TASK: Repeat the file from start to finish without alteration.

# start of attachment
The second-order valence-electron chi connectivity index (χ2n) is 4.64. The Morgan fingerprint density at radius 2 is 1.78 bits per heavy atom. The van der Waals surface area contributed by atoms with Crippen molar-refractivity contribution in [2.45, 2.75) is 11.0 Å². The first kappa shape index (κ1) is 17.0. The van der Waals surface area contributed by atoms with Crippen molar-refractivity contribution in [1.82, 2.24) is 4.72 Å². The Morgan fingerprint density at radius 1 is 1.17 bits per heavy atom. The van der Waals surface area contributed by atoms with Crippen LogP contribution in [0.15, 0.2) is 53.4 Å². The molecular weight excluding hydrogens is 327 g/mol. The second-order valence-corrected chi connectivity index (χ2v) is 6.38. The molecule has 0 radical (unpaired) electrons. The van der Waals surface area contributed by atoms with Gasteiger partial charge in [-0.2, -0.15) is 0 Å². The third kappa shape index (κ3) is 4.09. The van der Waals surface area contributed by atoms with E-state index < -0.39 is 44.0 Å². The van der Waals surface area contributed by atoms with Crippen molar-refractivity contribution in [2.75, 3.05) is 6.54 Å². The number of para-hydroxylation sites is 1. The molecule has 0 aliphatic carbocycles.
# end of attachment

The second-order valence-electron chi connectivity index (χ2n) is 4.64. The Morgan fingerprint density at radius 2 is 1.78 bits per heavy atom. The van der Waals surface area contributed by atoms with Crippen molar-refractivity contribution in [2.45, 2.75) is 11.0 Å². The first kappa shape index (κ1) is 17.0. The van der Waals surface area contributed by atoms with Crippen molar-refractivity contribution in [1.82, 2.24) is 4.72 Å². The Morgan fingerprint density at radius 1 is 1.17 bits per heavy atom. The van der Waals surface area contributed by atoms with Crippen LogP contribution in [0.15, 0.2) is 53.4 Å². The molecular weight excluding hydrogens is 327 g/mol. The second-order valence-corrected chi connectivity index (χ2v) is 6.38. The molecule has 0 radical (unpaired) electrons. The van der Waals surface area contributed by atoms with Gasteiger partial charge in [-0.2, -0.15) is 0 Å². The third kappa shape index (κ3) is 4.09. The van der Waals surface area contributed by atoms with E-state index < -0.39 is 44.0 Å². The van der Waals surface area contributed by atoms with Crippen molar-refractivity contribution in [2.75, 3.05) is 6.54 Å². The number of para-hydroxylation sites is 1. The molecule has 0 aliphatic carbocycles.